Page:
Wednesday, February 10, 2010

Earthquakes I have known

Spring, 1979, Mexico City, middle of the night. My recollection of this event was that my hosts, when I asked them if that was an earthquake I'd just felt, replied nonchalantly that it was, and I should just go back to sleep. Next morning, a chess game that we'd left half played was all over the place, but there was not further damage in the immediate area.

New Years' Day, 1980, Thousand Oaks California, mid-afternoon. We were watching the Rose Bowl at my Grandmother's house, and once I felt and heard the earthquake, I dove under a table, like they taught us in school. Shortly thereafter, the announces at the game mentioned they had felt it too.

Some summer in Alabama, mid 1980's, late morning. My dad and I were out in a lake and heard distant thunder. Anne, my stepmom, hollered out the window that there had just been an earthquake.

April, 2008, Chicago. I didn't feel it, but Sue did. As did a lot of other people. Paper later said it was like a 5.1 or something, if I remember correctly.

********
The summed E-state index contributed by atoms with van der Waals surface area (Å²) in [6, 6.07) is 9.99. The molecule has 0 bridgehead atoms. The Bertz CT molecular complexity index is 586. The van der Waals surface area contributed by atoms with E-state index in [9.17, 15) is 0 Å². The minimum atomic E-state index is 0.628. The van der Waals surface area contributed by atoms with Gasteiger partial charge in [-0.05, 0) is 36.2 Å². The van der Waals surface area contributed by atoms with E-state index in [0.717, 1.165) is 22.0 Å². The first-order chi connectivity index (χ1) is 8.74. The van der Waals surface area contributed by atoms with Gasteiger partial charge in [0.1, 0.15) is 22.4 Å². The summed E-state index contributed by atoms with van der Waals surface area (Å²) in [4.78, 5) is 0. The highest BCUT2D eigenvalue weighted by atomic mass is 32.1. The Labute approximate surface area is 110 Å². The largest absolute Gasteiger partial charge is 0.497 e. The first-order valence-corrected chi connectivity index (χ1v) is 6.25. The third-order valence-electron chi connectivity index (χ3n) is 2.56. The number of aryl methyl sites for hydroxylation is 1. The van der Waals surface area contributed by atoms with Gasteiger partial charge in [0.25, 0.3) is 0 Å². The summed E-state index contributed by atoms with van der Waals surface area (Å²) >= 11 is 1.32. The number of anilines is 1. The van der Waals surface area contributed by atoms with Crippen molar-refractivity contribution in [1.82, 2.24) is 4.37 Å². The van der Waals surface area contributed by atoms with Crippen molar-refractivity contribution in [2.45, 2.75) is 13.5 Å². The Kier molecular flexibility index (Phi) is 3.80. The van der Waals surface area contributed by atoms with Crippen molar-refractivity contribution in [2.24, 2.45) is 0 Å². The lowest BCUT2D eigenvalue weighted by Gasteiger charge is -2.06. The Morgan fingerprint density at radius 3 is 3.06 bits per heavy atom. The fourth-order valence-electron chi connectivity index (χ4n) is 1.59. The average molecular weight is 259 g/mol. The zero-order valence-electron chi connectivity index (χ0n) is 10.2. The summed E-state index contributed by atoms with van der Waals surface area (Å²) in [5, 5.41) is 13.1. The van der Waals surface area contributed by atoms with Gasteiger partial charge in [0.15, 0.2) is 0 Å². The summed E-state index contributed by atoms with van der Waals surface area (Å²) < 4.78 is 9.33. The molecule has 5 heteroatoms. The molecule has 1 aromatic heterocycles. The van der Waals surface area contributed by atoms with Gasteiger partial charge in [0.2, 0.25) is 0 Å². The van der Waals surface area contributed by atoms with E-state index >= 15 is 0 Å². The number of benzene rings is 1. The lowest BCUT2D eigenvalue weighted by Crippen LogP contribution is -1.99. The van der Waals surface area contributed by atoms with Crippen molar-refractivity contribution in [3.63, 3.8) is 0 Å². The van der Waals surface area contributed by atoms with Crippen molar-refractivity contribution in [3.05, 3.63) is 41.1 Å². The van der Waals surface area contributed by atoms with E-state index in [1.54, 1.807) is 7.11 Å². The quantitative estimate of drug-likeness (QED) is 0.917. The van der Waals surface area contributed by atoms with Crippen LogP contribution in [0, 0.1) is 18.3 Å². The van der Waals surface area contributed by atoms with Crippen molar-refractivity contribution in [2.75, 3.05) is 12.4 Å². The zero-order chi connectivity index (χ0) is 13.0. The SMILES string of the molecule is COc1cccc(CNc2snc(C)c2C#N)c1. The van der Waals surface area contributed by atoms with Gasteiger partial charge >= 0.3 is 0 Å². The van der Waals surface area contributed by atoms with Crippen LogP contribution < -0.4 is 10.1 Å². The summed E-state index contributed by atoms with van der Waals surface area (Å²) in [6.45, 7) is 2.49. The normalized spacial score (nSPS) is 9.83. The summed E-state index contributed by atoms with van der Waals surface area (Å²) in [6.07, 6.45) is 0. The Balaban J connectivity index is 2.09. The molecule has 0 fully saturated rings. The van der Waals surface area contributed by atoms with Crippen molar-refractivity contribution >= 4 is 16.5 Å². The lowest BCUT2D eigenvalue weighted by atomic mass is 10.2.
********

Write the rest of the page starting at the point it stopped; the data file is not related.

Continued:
Last night, 3:59 AM. I was awoken by Sue's gasp / scream.... a scrasp, if you will. I did also hear a loud boom, as if a meteor landed in the cornfield across the road. (Not that I know what that sounds like, but I can imagine.) But it was over very quickly, much more quickly than other earthquakes I've known. Which was very confusing for me, all the moreso given that it was 4:00 in the morning, and nothing makes sense at that time anyway.

Anyhow, all is fine, but it makes one wonder... consider the natural disasters that can befall us... earthquakes, tornadoes, volcanoes, hurricanes, blizzards, floods, droughts, tsunamis, and the long-suffering nature of being a Cub fan. And maybe others. It now seems that a large majority of these can strike us here 41 miles west of Chicago. We're obviously spared two (tsunamis and hurricanes), which are byproducts of living near coasts. Everyone understands that that is part of the price one pays for doing so. (Although we do have our own version of a tsunami, the Seiche.) As to volcanoes, the only one to maybe cause concern in these parts is about a 1,000 miles away, although if it blows, we've got bigger problems on our hands than "Gee, I wonder how much we can get for our house."

Still, it makes one wonder, why are we living here again?

Piano-related post coming some time this week, I promise. Maybe even a recital piece, who knows?

- Aw2pp, who maybe needs to ponder his navel a little more.

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